Europcar's Pierre Rolland denied any wrongdoing after the controversial stage 16 at the Giro d'Italia over the Gavia and Stelvio passes to Val Martello on Tuesday.
The Frenchman has become increasingly recognised with each passing mountain stage despite not being among the pre-race picks.
After impressive performances at Montecopiolo, Oropa and Montecampione, Rolland went one step further when involved in a race-changing breakaway in controversial and confusing circumstances.
The turnaround happened on the descent from the feared Stelvio pass, clouded in snow and hampered by restricted visibility, when the organisers seemingly communicated instructions over race radio.
Riders in the leading group were ordered to stay behind motorbikes carrying red flags, which were assigned to guide them through the early bends.
Several of the riders in the group apparently interpreted the message as a temporary neutralisation of the stage. Rolland did not, however, and along with his teammate Romain Sicard, Movistar's Nairo Quintana and Gorka Izaguirre, Garmin Sharp's Ryder Hesjedal and Matteo Rabottini (Neri Sottoli) he used the descent to open up a time-gap of more than a minute on leader Rigoberto Uran (Omega Pharma – QuickStep).
Already before Quintana reached the finish line to take the pink jersey off Uran, several team leaders were already questioning the way the stage had been concluded. Rolland came third, 1:13 down on the Colombian and quickly ruled himself out as the villain.
Facing the reporters immediately after finishing the Frenchman was adamant he had not been aware of any neutralisation on the descent.
"No, not all,” he said. “Some riders were talking about going up the Gavia at a steady pace alright but within a couple of kilometres there were some attacks. And from there on, the race had started."
Quintana's Movistar train started pushing the pace on the climb to Stelvio, causing several riders to fall out the tail of the leading group, while Rolland himself tried a hesitant attack near the summit and then taking his chance on the way back down.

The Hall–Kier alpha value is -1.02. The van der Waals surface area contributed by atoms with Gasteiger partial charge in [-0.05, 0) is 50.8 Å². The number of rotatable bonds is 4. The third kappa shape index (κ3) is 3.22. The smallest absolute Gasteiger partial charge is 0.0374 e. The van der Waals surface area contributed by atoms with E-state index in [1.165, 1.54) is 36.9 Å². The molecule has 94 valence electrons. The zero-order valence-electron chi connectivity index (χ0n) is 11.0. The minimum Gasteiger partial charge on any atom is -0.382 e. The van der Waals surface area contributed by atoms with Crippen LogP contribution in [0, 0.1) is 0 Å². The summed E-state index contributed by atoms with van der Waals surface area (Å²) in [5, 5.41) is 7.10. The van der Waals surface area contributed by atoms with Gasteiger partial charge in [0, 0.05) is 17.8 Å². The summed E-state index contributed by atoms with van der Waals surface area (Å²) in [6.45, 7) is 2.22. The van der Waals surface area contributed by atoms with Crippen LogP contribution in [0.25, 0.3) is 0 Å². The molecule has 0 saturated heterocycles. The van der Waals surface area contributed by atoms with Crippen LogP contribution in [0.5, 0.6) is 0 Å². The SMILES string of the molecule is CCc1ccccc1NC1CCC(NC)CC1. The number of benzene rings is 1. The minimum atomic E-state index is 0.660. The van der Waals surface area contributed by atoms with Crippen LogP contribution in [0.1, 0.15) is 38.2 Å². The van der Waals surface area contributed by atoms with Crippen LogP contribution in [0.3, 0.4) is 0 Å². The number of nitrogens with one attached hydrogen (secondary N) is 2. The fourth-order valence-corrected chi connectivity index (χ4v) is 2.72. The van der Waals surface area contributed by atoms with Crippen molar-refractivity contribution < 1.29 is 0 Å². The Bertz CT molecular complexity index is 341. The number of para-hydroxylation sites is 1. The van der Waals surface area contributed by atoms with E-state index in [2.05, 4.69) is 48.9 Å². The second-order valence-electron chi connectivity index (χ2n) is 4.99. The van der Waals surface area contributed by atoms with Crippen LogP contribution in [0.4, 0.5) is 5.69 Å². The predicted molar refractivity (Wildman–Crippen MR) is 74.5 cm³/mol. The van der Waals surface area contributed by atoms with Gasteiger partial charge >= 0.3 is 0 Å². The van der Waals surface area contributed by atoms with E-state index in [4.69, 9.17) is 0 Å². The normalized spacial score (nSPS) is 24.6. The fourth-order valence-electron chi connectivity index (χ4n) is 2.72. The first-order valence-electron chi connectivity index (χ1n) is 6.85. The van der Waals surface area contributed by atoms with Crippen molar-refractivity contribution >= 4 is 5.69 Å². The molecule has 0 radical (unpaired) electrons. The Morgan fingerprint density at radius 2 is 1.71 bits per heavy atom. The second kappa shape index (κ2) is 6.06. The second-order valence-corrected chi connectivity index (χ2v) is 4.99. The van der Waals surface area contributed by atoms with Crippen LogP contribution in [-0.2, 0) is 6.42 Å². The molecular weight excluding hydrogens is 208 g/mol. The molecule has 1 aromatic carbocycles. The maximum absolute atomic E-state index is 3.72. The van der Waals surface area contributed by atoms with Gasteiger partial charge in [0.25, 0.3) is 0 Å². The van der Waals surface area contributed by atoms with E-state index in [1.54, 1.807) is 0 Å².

"Up there with the rain and the snow, it was like the conditions I have when I train in the Jura and that allowed me to do a good descent and get back up to the escapees," Rolland said.
Only Quintana, Rolland and Hesjedal remained in the leading group when the climb to Val Martello got serious. Rolland had looked good throughout but suddenly lost contact five kilometres out because of Quintana's acceleration.
"I barely ate or drank anything all day, and in the end I just didn't have anything left in my legs," Rolland admitted. "It was a crazy stage: even this morning we didn't know what would happen. We were all afraid of the cold and the snow and it was very cold."
As a result of his performances in the mountains, not least on stage 16, Rolland has advanced to fourth in the general classification. He trails Quintana by 3:26 but sits just five seconds behind former leader Cadel Evans (BMC) and a podium finish is now a realistic possibility.
His ambitions have surely progressed since the start but the Europcar rider was cautious when asked about his chances now the end of the Italian grand tour looms large.
"Right now, I'm just thinking about recovering," Rolland said, already turning to leave. "After that, I'll take a look at the GC."
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